Getting there in Austrian Business Class
Aurora Borealis (Northern Lights)
Exploring the Picturesque Lofoten Islands
A Night in a Traditional Rorbuer
Radisson Blu Polar Hotel (only 800 miles from the North Pole!)
Longyearbyen – the World’s Northernmost City
Crossing the Isfjord in a Boat
Barentsburg Mining Town
Face to Face with Esmark Glacier
Once we touched down at Brussels airport in Belgium there were just two flights to go. It was a cool day but there was no weather so no delays in or out of the airport.
There wasn’t a lot of time before my next flight so I went straight to the gate for boarding the flight to Oslo, Norway on Brussels Airlines. Here’s a refresher on my day’s flights, and I was already halfway to my destination in northern Norway.
I might incur some wrath for saying this, but I truly liked having overhead bins that were specifically reserved for folks traveling in business class. Sometimes I prefer to spend more time in the lounge and board near the end, and am disappointed when people put their bags in the first bin available so there aren’t many options left by the end of boarding. Some flight attendants will set aside a bin for those traveling in first/business but that is a nicety that cannot be relied on. With designated bins there is no need to rush onboard to stash bags. Of course, this seems to be less of an issue in Europe in general as more people either travel light for day trips or check their bags.
The aircraft was an Avro RJ-100, so I had plenty of legroom in the front row even if the seat itself wasn’t any different than one in coach.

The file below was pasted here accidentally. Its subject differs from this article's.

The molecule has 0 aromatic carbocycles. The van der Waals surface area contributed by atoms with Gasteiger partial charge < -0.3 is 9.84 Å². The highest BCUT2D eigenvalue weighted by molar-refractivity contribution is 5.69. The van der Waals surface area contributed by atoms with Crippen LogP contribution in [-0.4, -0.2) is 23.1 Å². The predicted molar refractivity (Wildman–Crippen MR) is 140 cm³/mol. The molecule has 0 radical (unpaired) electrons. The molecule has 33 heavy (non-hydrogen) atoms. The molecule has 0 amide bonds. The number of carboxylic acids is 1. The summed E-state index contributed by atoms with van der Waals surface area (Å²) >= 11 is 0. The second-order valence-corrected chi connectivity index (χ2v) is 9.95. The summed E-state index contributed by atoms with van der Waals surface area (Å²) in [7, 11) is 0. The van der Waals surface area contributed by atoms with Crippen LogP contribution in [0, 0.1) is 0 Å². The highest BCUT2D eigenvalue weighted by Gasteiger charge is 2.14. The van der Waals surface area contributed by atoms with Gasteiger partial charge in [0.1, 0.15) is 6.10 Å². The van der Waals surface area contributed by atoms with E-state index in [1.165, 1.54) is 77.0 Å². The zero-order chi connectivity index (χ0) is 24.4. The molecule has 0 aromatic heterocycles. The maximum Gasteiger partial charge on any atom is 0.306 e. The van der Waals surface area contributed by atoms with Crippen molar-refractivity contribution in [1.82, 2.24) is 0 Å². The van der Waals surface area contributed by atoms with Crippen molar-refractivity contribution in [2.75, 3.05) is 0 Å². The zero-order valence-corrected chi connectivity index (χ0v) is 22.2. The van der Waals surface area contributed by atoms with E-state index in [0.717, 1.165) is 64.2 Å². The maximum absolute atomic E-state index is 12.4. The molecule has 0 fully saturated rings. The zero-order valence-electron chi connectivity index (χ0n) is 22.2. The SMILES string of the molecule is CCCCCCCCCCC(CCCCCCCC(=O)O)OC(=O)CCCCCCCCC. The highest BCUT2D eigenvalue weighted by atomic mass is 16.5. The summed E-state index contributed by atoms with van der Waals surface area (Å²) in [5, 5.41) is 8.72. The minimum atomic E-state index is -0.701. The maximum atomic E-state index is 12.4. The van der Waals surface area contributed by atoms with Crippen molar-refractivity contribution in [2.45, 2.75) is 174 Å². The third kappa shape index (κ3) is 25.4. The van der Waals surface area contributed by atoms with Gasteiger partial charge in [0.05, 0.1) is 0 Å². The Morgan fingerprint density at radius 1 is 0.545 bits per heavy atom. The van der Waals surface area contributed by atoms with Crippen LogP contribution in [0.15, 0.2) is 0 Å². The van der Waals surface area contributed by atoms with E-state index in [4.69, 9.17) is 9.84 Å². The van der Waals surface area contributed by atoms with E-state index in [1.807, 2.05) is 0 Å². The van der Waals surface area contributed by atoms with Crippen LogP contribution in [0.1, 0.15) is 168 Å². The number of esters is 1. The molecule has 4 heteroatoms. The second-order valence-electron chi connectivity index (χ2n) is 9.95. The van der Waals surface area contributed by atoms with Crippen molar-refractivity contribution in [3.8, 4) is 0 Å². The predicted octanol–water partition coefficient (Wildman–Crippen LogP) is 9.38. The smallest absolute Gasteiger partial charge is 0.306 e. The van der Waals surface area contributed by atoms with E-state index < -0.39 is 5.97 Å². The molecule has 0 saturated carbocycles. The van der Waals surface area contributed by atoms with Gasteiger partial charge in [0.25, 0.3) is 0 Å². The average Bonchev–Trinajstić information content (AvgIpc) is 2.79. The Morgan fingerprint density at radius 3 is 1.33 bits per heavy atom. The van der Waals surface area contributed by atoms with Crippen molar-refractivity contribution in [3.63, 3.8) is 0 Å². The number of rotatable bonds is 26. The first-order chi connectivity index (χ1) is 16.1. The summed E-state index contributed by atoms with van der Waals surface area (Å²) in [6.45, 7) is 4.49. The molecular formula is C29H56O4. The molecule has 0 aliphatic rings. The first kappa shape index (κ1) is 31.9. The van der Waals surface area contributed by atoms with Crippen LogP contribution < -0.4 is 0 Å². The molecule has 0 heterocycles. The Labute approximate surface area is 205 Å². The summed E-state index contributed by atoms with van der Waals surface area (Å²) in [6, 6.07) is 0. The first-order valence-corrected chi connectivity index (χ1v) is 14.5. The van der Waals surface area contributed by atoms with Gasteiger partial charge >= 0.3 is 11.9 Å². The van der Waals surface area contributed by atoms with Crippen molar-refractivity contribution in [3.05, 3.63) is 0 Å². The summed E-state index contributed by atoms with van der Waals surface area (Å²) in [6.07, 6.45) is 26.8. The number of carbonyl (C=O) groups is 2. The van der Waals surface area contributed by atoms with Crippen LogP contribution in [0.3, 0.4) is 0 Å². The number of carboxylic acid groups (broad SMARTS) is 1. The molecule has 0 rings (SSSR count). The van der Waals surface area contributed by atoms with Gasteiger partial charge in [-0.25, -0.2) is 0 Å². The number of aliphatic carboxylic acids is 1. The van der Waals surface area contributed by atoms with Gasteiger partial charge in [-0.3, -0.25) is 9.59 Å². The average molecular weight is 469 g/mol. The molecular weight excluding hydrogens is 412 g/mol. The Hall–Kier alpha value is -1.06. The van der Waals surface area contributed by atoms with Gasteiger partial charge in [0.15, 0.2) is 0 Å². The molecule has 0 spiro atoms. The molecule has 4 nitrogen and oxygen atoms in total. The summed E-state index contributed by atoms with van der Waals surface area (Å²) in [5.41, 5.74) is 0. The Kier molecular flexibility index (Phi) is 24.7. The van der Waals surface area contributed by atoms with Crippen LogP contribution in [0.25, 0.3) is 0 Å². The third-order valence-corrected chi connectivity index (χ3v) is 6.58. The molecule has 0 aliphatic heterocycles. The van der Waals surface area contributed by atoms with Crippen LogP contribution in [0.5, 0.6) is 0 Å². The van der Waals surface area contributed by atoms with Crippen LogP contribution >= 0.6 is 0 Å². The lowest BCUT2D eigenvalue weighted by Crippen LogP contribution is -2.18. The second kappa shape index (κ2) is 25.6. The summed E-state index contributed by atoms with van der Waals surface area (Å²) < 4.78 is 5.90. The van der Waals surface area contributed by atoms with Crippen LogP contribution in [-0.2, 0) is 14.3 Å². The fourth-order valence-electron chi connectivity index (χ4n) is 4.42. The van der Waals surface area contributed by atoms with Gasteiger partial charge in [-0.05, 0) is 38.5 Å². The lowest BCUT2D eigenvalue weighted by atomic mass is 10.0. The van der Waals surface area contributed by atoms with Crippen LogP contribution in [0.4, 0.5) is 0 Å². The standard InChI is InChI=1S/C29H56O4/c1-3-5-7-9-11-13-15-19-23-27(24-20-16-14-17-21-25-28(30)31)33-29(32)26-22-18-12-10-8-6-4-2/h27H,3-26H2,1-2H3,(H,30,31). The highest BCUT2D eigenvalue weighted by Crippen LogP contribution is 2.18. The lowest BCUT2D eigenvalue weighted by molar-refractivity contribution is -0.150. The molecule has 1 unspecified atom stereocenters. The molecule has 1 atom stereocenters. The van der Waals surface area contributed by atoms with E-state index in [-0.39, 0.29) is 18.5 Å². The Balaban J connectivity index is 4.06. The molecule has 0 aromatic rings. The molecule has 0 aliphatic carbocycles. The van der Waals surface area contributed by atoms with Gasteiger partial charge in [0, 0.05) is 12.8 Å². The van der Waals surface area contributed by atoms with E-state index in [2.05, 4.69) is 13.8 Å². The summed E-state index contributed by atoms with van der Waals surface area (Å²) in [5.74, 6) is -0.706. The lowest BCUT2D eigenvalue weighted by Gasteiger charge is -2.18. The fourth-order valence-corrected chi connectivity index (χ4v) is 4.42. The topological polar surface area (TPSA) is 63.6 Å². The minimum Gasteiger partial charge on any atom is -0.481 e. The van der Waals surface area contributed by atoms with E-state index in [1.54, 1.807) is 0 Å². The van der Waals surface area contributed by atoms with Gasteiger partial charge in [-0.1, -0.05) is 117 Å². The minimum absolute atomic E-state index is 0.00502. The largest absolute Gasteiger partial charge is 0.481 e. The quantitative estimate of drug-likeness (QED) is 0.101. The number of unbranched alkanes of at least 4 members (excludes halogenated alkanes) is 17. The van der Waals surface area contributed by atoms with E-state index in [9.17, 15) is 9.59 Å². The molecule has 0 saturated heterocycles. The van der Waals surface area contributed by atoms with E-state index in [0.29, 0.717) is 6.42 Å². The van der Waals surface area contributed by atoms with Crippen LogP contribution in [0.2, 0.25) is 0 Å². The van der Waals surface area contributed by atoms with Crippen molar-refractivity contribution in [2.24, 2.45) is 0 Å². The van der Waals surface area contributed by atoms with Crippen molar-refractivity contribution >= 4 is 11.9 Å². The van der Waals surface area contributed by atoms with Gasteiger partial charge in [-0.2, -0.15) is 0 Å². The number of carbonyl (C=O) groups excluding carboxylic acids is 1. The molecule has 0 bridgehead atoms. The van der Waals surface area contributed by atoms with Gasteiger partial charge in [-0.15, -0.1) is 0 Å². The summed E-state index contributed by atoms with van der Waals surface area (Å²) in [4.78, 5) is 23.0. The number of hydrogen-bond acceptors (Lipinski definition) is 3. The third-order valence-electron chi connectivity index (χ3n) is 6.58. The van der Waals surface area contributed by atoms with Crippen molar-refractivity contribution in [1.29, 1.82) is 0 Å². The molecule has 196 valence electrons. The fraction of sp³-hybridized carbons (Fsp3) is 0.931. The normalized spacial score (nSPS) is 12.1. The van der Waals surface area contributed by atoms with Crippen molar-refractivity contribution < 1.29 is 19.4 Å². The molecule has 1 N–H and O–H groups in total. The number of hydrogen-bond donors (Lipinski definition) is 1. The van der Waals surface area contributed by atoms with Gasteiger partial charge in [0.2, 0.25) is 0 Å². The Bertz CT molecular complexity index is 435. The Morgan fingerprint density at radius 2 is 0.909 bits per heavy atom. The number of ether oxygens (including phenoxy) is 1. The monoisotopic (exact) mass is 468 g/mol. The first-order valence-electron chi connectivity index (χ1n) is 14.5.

The meals were good and I enjoyed the chocolate truffles for dessert.
After the Brussels flight I transferred in Oslo to my last flight of the day – on SAS to Evenes, Norway. I was a bit tired as I took my aisle seat, with my husband in the window seat and no one in the middle. I gazed out the window absentmindedly when my husband tapped me on the shoulder with a smile and motioned out the window. I leaned forward to look out. Was it? Could it be?
YES! It was the Northern Lights, otherwise known as the Aurora Borealis! The Aurora Borealis is the energy of relaxed electrons displayed as light after transferring their energy to the Earth’s upper atmosphere, and it had been on my list of things to experience for ages. I wanted to stand up in the aisle and shout, “HEY LOOK! THE NORTHERN LIGHTS!!!” like a loon but I realized sheepishly that everyone on the plane had probably seen them before.
Being Norwegian, my husband had seen it thousands of times but every time I’d been in the correct areas the weather conditions just hadn’t been right. He admitted that the lights were especially bright this time, which I was glad for.
I excitedly traded seats with my husband and ignored my usual rule of not touching the window as I smashed my forehead and nose against the window. The lights danced across the sky in a wide and seemingly endless curtain to the heavens.
I grabbed my iPhone and took a photo hastily, wanting to capture the awesome sight.
Oh no! A blank black screen stared back at me. I tried again, and again to no avail. I stood up and got my point and shoot camera from my bag in the overhead bin, and tried again.
Still nothing. I tried covering the camera with my hands since the lights hadn’t been dimmed in the cabin though it was a night flight. I thought about how stunning it would be to view them with darkness all around, but the cabin stayed brightly lit.
No matter. I was entranced, and managed to get a couple of quasi-colored photos that looked more like a four-year-old photographing play-doh than passable Aurora Borealis photos but that was ok.
I felt a bit silly but I sat mesmerized, watching for what felt like hours as the curtain of light undulated and shifted through the night sky. The emerald greens blended seamlessly with bright lime and chartreuse, and shades of shamrock and moss seemed to extend out beyond my view.
After we landed the lights were still visible, and it was possible to drive to a location where they could be seen from a different perspective. On the ground the almost-solid curtain of light was dispersed and seemed huge, and I was glad I had gotten to see it from both sky and land.
Have you seen the Aurora Borealis before? If so, am I the only one to have been so captivated by them?